BUTLER COUNTY, Ohio (FOX19) - An act of kindness intended to help one person has turned into a viral fundraising campaign to benefit thousands in the Cincinnati area.
Brayden Martin is a freshman at Lakota West High School in West Chester. He started a GoFundMe campaign for a classmate to buy some clothes.
After exceeding his initial goal of raising $400, Martin shifted the donations to Hope’s Closet in Hamilton. Now he has raised over $9,000 for foster kids that need clothes, shoes and other necessary items.
The act of kindness spread on the internet, catching the attention of retired NBA superstar Dwayne Wade.
This week, Wade invited Martin to Atlanta to visit the set of Inside the NBA, where Wade, Shaquille O’Neal, and Candice Parker recognized Martin for his initiative.
“You are what America should be about, helping the next person and lifting them up,” Wade told Martin during the coverage. “Your act of kindness inspires me. You did something out of the kindness of your heart. You did not have to do that. Much respect to what you are doing.”
Martin explained the entire effort started after seeing a student bullied at school.
“My goal was to open people’s minds, people that have struggles in and outside of school,” Martin said. “People are really close-minded in and out of school. My perspective has not changed.”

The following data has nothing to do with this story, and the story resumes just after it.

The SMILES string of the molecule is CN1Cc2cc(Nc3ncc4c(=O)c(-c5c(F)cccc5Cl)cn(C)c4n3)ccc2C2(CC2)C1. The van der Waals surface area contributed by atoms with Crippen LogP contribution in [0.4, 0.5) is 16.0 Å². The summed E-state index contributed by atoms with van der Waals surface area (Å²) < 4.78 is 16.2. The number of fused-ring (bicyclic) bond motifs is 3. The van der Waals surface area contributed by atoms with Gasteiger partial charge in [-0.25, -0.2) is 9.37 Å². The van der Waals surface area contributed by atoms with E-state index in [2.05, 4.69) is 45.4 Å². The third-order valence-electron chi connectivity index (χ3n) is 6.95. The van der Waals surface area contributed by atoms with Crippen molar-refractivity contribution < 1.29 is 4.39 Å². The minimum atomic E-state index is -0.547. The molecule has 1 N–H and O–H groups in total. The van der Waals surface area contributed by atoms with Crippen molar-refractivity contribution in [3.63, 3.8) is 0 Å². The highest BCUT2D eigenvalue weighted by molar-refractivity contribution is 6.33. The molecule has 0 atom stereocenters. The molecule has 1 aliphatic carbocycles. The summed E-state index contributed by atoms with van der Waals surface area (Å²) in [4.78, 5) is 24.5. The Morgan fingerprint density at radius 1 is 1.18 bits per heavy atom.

O’Neal pledged $5,000 to the fundraising effort, a sum Wade promised to match as a near speechless Martin thanked them for their generosity.
The national attention with high profile donors is not something Hope’s Closet expected.
“It’s exciting,” Executive Director Sara Coleman said. "We use the money to support foster children and foster families in the region. Last year we were able to help 4,000 people. "
Hope’s Closet works to enrich the lives of families that are impacted by children’s services. The non-profit offers a clothing closet, foster parent support groups, foster parent recruitment, and training and a birthday club program.
The founders of Hope’s Closet are foster parents who observed a cycle of brokenness, watching families lose child after child.
“What we are doing is unique,” Kelsey Helton said. “There is not a lot of support for foster families, and it is so needed, support for foster families here and all over the country.”